Dear friends, we have a wonderful resource here with Whatsapp Sustainable Penang in the form of a searchable database of all of our exchanges since the generous creation of this great collaborative tool by no less than the formidable Engineer Lim Thean Heng all the way back there on December 14, 2015.
Just in case you didn’t notice it the transcript of all of these conversations which I have collected and inspected in searchable form run for more than half a million words of what . . . Not just idle chat, but rather the exchanges of a conserved citizenry about the sustainability challenges of Penang in all its dimensions, including of course the running battle of the Penang Transport Master Plan .
My point is this: if anyone wants to understand the concerns and hopes of any place, this is the kind of information which needs to be carefully consulted and reflected on because in modern democracies we need to know what the citizens think and what they want. This is no easy job, but tools like this have great potential. But this is not work for anyone who is lazy or who thinks that listening to people is not one of the most critical aspects of government in our 21st century.
Just to get a feel for how this can work, let’s take an example: Chose your search term, pop it in the little magnifying glass that is the search box and at that point the search engine will query the entire content and call up those containing the indicated term or phrase. You will then see in the right-hand box indications of date and identification number of the writer, and if you let the cursor hover over it you will see the first few lines from the chat. If you click on these shall be taken to the full entry.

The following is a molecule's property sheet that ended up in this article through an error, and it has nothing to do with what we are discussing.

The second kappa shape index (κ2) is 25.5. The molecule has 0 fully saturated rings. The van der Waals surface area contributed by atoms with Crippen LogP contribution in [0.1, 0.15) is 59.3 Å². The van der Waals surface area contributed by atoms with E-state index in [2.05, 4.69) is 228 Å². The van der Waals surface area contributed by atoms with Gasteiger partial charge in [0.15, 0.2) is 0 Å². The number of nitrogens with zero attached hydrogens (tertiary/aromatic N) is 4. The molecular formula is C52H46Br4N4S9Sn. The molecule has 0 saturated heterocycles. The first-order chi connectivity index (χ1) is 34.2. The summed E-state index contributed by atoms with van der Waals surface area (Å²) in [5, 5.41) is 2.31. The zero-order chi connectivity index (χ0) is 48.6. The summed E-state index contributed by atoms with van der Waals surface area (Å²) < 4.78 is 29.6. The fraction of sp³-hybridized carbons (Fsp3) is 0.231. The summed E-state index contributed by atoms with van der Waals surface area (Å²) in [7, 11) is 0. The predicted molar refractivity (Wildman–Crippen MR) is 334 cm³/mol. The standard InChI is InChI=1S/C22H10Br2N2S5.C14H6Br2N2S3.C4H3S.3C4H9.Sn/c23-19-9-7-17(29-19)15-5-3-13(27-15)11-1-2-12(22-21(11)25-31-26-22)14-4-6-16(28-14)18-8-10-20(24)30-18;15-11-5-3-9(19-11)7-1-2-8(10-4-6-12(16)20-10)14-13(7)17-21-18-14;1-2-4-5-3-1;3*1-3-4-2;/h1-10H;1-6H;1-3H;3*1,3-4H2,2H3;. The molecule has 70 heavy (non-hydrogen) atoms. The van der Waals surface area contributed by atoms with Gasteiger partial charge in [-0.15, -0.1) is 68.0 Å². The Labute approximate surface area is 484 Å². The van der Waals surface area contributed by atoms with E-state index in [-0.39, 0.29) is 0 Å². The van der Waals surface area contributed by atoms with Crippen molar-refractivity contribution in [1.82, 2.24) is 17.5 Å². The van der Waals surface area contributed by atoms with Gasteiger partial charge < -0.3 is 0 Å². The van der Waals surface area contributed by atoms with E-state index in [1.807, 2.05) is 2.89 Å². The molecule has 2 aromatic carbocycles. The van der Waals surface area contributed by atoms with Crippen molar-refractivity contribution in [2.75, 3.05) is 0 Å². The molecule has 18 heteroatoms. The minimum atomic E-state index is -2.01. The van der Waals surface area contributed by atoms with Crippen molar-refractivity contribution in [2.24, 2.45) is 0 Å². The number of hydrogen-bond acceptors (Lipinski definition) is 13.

Your choice of keywords can include either the names of someone participating in our forum, or whatever specific terms you wish to interrogate, for example: trees, climate, parking, chief minister, handicap, monorails, taxis, etc.
Obviously this is a rather painstaking process but in its own way that is what research is all about.
I find this to be a potentially extremely useful research tool both in terms of specific topics and considerations and over all the way in which we participate and share our thoughts.
Hope this is useful to at least some of you.
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LTH reports: (Full article to follow)
As of now, 184 (about 45 are females), comprising State Gov executive members, State Assembly politicians, Members of Parliament, Local Government councilors, mayor and different department directors and officers (planning, engineering, architectural, heritage), Federal ministries officers, expressway private operators, members of different NGOs, heritage, PwD, academia and professional bodies, manufacturers association, train and bus operators, players and regulators, transit transport industry players, some from Singapore, England, Germany, France, Hong Kong, Italy, Pakistan, USA, developers, media people ans even the prospective PDP people,
The discourse very quickly widened from discussions on transport issues (integrated road network system for achieving TMP’s guiding principle “Moving People Not Cars” for long term sustainability versus current private vehicle-centric practice for economic growth) to a host of other intricately-related fields like population growth and housing needs, economic vibrancy, public utilities, amenities and recreation,social justice, public consultation, participatory democracy, tourism and service industry, Georgetown world heritage site management and protection issues, quality of life, land reclamation, social impact to displaced communities, environment impact and climate change.
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About the editor:
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Bio: Trained as a development economist, Eric Britton is a public entrepreneur specializing in the field of sustainability and social justice. Professor of Sustainable Development, Economy and Democracy at the Institut Supérieur de Gestion (Paris), he is also MD of EcoPlan Association, an independent advisory network providing strategic counsel for government and business on policy and decision issues involving complex systems, social-technical change and sustainable development. Founding editor of World Streets, his latest work focuses on the subject of equity, economy and efficiency in city transport and public space, and helping governments to ask the right questions -- and in the process, find practical solutions to urgent climate, mobility, life quality and job creation issues. More at: http://wp.me/PsKUY-2p7